On arrival the ships effectively tripled the CF’s in-theatre strength and doubled on-ground presence through lodgement ashore of ship-based humanitarian assistance teams (HATs), comprising as many as 100 sailors per ship per day. Further, the ships doubled airlift mobility capacity through the contribution of two flight decks and the operation of the Athabaskan’s CH-124 Sea King.

The arrival and immediate employment of sea-based teams, unencumbered by congestion at the Port-au-Prince airfield affecting so much of the inflowing international aid, represented a significant strategic success. At a time when Haiti most needed hope, the maritime component, in consort with the Canadian Forces Disaster Assistance Response Team (DART) in Jacmel and command elements of the 3rd Battalion Royal 22nd Regiment in Leogane, delivered hope from the sea emblazoned with a maple leaf.

Both ships then provided near continuous sea-based HADR ops for the duration of their service in Joint Task Force Haiti, pausing only briefly for periodic replenishments at sea from U.S. navy replenishment ships supporting the large American response, and also with pauses for sustainment stops of 6-8 hours duration in Kingston, Jamaica every 12-14 days.

No task was too big or too small. Maritime component personnel, often under DART or Royal 22nd tactical command and in consort with non-governmental organizations, helped deliver significant and enduring medical, nutrition, hydration and other aid.

Humanitarian assistance teams invested over 24,000 hours of labour ashore. Sea King sorties produced 225 flight hours, lifting over 160,000 pounds of humanitarian stores, including water production systems, generators, DART vehicles, air conditioners to keep communications systems running, and of course 352 soldiers and kit into theatre. We also did 150 Griffon cross-deck operations to allow the remainder of the Canadian air component to achieve their missions.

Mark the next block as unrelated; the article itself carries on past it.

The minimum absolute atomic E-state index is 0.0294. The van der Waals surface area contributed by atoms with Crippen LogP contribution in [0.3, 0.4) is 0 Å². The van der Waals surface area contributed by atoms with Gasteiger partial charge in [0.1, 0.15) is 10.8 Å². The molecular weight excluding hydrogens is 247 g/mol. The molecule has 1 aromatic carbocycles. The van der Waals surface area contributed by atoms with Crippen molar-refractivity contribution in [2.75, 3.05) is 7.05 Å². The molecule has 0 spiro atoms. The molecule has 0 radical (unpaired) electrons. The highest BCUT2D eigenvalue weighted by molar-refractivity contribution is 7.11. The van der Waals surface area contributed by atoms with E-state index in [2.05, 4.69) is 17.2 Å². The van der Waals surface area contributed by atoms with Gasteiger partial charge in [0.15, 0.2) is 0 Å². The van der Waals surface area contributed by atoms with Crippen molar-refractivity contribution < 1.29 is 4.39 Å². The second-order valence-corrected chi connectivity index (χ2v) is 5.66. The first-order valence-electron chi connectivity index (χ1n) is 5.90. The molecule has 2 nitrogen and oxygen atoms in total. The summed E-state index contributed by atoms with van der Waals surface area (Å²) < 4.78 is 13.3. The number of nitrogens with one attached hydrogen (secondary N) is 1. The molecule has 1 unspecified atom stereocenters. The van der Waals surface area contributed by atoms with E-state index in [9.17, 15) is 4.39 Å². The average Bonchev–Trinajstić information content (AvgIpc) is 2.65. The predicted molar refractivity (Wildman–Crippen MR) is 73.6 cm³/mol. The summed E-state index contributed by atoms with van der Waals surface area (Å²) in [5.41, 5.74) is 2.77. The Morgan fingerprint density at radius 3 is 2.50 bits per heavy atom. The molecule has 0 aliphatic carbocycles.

The ships also played a key role in protecting the vulnerable by adopting 12 local orphanages and directly aiding in several schools and retirement villages, delivering tailored medical, nutritional, hydration and shelter assistance.

While the maritime component was able to furnish the lion’s share of Joint Task Force Haiti’s strength and capacity in the early stages of the operation, the opposite became true as the mission reached maturity, beginning ironically with the arrival of the 352 soldiers sea-lifted into theatre by Athabaskan and Halifax. In other words, the maritime contribution was uniquely and particularly relevant in the critical early days of the response.

The Canadian effects from the sea and ashore were synchronized and coordinated with an enormous international effort. In keeping with the precepts of the American 1000-ship navy initiative, about 28,000 of the 48,000 military responders were sea-based from more than 30 ships from a dozen countries.

There is an important lesson about relevance for navies, and the Canadian navy in particular, in these facts. The operational circumstances as well as the inherent readiness, flexibility, sustainability, interoperability and tremendous capacities of maritime forces provided the recipe for success.

As a result, it is fair to say that the CF took a significant step forward in the conduct of truly joint expeditionary operations during Op HESTIA. I’m proud to say the maritime component contributed both uniquely and in a significant way, delivering strategic effects early and following that up with notable operational and tactical level contributions.

As part of a joint, integrated force during Op HESTIA, the navy proved once again that it is a relevant, national institution delivering international impact and influence. Given Canada’s overwhelming support for active internationalism, our compassion for those in need, and the government’s renewed priority on engagement and leadership, particularly in the Americas where nature will certainly deliver future crises, another opportunity to do likewise is not far off in our future. As an experienced, combat capable, globally deployable navy, we will surely be ready to answer that bell, and once again demonstrate to Canadians and their government that an investment in the navy is sound.

Capt(N) Art McDonald was commander of Operation Hestia’s Maritime Component. This article is adapted from a presentation to the Maritime Security Challenges Conference in Victoria, hosted by Maritime Forces Pacific.